PRISON LESS HARSH THAN THE PILLORY

ID: 27105
325.00
The remarkable tryal of Thomas Chandler,

WISE, Edward, The remarkable tryal of Thomas Chandler, late of Clifford's Inn, London, Gent. Who was tried and convicted at the Lent Assizes at Reading, 1750, before Mr. Baron Clive, for wilful and corrupt perjury, in swearing that he was robbed of fifteen Bank Notes of the value of 960.5 guineas in gold, 20s and upwards in silver, and a silver watch, on the 24th of March 1747, between Hare-Hatch and Twyford in Berkshire, in the road to Reading, by three men on foot. To which is added, ...... an introductory account of the life of the said Mr. Chandler, from the time of his going clerk to an attorney, to the time of his conviction, and of the several steps taken by the prosecutors in order to bring him to justice. Reading: printed and sold by C. Micklewright: sold also by J. Newbery. 1751.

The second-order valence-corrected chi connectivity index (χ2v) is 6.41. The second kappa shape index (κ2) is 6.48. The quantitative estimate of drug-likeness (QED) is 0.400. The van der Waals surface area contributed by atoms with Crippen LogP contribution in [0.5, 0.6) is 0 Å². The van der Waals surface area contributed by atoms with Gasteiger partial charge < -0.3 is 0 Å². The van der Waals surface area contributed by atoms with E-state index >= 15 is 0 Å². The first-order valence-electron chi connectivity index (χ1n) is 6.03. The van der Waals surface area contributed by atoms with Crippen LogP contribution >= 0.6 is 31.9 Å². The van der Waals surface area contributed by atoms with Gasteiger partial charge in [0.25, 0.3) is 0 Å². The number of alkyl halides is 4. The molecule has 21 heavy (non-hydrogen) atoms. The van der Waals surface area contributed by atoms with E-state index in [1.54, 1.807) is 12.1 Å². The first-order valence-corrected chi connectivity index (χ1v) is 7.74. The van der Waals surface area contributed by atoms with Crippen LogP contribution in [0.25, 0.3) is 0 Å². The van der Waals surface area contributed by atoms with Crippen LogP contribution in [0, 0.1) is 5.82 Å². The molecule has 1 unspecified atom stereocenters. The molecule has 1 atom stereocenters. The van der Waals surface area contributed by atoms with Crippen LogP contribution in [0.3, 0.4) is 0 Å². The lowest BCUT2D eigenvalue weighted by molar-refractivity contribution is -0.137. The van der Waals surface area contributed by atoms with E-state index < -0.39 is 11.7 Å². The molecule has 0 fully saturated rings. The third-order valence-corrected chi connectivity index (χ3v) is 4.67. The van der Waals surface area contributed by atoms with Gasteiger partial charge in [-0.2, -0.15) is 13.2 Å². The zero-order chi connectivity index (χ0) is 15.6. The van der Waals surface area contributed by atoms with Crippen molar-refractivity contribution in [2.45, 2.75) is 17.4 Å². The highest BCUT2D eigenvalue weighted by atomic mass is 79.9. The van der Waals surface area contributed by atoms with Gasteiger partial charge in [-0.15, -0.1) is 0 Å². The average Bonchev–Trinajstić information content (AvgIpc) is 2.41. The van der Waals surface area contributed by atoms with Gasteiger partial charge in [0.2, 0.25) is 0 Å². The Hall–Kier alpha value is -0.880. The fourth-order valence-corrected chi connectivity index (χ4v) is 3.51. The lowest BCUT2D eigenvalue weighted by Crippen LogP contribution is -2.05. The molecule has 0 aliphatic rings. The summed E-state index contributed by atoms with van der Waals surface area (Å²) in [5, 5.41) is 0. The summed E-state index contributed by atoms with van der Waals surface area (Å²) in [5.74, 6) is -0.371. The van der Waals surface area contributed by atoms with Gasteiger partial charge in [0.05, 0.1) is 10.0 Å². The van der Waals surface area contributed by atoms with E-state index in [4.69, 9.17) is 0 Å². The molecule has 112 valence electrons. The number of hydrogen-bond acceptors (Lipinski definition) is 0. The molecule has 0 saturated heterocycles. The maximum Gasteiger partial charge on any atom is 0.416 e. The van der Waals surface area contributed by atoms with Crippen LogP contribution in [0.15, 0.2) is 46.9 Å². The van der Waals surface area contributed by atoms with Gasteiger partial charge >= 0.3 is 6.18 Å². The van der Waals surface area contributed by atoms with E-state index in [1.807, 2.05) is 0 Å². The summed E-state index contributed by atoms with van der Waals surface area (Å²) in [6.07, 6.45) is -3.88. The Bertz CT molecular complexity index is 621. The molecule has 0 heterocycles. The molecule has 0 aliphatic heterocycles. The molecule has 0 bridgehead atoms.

8vo., (2) + 68pp., recent marbled boards lettered on spine. A very good copy.

First edition.

A brilliantly detailed report of the devious and colourful history and eventual trial of this mid-18th century criminal as reported by Edward Wise "Gent. Attorney at Law at Wokingham, Berks." Chandler was found guilty. "The sentence pronounced on the prisoner was, "To be set in the Pillory the next Market-Day at Reading, from twelve to one of the clock, and afterwards to be transported for seven years: But before the judge left the town, the former part of the sentence was changed into three months' imprisonment; they being apprehensive, that in case the prisoner had been set in the pillory, he would have been murder'd by the enraged populace".